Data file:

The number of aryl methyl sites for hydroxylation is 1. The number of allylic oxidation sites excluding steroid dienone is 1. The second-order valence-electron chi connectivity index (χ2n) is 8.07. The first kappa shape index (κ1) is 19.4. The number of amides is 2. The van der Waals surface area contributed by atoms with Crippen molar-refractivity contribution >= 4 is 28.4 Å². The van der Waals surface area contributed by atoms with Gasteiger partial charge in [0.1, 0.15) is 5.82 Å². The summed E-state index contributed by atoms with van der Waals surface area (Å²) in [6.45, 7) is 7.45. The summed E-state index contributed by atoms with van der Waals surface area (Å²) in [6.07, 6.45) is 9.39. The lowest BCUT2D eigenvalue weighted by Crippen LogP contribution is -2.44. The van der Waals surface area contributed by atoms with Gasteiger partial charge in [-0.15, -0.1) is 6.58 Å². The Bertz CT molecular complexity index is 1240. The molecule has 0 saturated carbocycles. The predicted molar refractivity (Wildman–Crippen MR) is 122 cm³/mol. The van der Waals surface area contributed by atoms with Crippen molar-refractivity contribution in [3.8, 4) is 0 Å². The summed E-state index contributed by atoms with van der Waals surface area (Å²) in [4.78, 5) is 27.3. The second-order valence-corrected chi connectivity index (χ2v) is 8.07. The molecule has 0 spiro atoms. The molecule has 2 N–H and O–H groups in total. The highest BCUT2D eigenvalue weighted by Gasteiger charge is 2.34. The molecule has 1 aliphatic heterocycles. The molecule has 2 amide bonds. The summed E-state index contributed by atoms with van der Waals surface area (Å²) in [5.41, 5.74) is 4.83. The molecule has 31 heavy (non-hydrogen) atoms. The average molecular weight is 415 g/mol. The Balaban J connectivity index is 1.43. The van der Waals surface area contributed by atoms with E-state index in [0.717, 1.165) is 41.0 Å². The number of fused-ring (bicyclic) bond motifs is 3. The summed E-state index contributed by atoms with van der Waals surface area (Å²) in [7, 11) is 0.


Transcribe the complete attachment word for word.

The number of aryl methyl sites for hydroxylation is 1. The number of allylic oxidation sites excluding steroid dienone is 1. The second-order valence-electron chi connectivity index (χ2n) is 8.07. The first kappa shape index (κ1) is 19.4. The number of amides is 2. The van der Waals surface area contributed by atoms with Crippen molar-refractivity contribution >= 4 is 28.4 Å². The van der Waals surface area contributed by atoms with Gasteiger partial charge in [0.1, 0.15) is 5.82 Å². The summed E-state index contributed by atoms with van der Waals surface area (Å²) in [6.45, 7) is 7.45. The summed E-state index contributed by atoms with van der Waals surface area (Å²) in [6.07, 6.45) is 9.39. The lowest BCUT2D eigenvalue weighted by Crippen LogP contribution is -2.44. The van der Waals surface area contributed by atoms with Gasteiger partial charge in [-0.15, -0.1) is 6.58 Å². The Bertz CT molecular complexity index is 1240. The molecule has 0 saturated carbocycles. The predicted molar refractivity (Wildman–Crippen MR) is 122 cm³/mol. The van der Waals surface area contributed by atoms with Crippen molar-refractivity contribution in [3.8, 4) is 0 Å². The summed E-state index contributed by atoms with van der Waals surface area (Å²) in [4.78, 5) is 27.3. The second-order valence-corrected chi connectivity index (χ2v) is 8.07. The molecule has 0 spiro atoms. The molecule has 2 N–H and O–H groups in total. The highest BCUT2D eigenvalue weighted by Gasteiger charge is 2.34. The molecule has 1 aliphatic heterocycles. The molecule has 2 amide bonds. The summed E-state index contributed by atoms with van der Waals surface area (Å²) in [5.41, 5.74) is 4.83. The molecule has 31 heavy (non-hydrogen) atoms. The average molecular weight is 415 g/mol. The Balaban J connectivity index is 1.43. The van der Waals surface area contributed by atoms with E-state index in [0.717, 1.165) is 41.0 Å². The number of fused-ring (bicyclic) bond motifs is 3. The summed E-state index contributed by atoms with van der Waals surface area (Å²) in [7, 11) is 0.